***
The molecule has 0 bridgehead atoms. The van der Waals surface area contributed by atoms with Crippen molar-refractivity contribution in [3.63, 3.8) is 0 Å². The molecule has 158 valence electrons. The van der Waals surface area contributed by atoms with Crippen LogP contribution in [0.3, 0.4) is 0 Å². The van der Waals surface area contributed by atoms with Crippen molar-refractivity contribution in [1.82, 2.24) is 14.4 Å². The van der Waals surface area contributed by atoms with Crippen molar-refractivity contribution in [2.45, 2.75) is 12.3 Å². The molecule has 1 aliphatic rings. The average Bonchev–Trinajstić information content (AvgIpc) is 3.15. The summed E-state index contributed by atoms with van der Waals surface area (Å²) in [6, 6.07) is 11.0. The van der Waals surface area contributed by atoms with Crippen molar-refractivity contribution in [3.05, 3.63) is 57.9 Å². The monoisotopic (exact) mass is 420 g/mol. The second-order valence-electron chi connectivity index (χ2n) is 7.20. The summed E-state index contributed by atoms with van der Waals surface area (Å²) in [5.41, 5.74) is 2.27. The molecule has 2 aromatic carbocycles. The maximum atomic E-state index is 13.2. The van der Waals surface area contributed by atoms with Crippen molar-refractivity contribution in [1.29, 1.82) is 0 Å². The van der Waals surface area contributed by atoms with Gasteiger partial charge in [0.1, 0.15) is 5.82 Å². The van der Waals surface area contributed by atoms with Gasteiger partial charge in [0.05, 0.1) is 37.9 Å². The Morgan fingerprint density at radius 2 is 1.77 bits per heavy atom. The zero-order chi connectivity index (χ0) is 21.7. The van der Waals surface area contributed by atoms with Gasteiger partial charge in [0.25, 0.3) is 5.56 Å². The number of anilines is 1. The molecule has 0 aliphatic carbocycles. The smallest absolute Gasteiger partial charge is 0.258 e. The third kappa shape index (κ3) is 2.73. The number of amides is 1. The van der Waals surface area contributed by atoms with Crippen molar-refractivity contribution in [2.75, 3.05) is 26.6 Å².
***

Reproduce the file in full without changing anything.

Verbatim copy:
The molecule has 0 bridgehead atoms. The van der Waals surface area contributed by atoms with Crippen molar-refractivity contribution in [3.63, 3.8) is 0 Å². The molecule has 158 valence electrons. The van der Waals surface area contributed by atoms with Crippen LogP contribution in [0.3, 0.4) is 0 Å². The van der Waals surface area contributed by atoms with Crippen molar-refractivity contribution in [1.82, 2.24) is 14.4 Å². The van der Waals surface area contributed by atoms with Crippen molar-refractivity contribution in [2.45, 2.75) is 12.3 Å². The molecule has 1 aliphatic rings. The average Bonchev–Trinajstić information content (AvgIpc) is 3.15. The summed E-state index contributed by atoms with van der Waals surface area (Å²) in [6, 6.07) is 11.0. The van der Waals surface area contributed by atoms with Crippen molar-refractivity contribution in [3.05, 3.63) is 57.9 Å². The monoisotopic (exact) mass is 420 g/mol. The second-order valence-electron chi connectivity index (χ2n) is 7.20. The summed E-state index contributed by atoms with van der Waals surface area (Å²) in [5.41, 5.74) is 2.27. The molecule has 2 aromatic carbocycles. The maximum atomic E-state index is 13.2. The van der Waals surface area contributed by atoms with Crippen molar-refractivity contribution in [1.29, 1.82) is 0 Å². The van der Waals surface area contributed by atoms with Gasteiger partial charge in [0.1, 0.15) is 5.82 Å². The van der Waals surface area contributed by atoms with Gasteiger partial charge in [0.05, 0.1) is 37.9 Å². The Morgan fingerprint density at radius 2 is 1.77 bits per heavy atom. The zero-order chi connectivity index (χ0) is 21.7. The van der Waals surface area contributed by atoms with Gasteiger partial charge in [0.25, 0.3) is 5.56 Å². The number of anilines is 1. The molecule has 0 aliphatic carbocycles. The smallest absolute Gasteiger partial charge is 0.258 e. The third kappa shape index (κ3) is 2.73. The number of amides is 1. The van der Waals surface area contributed by atoms with Crippen molar-refractivity contribution in [2.75, 3.05) is 26.6 Å².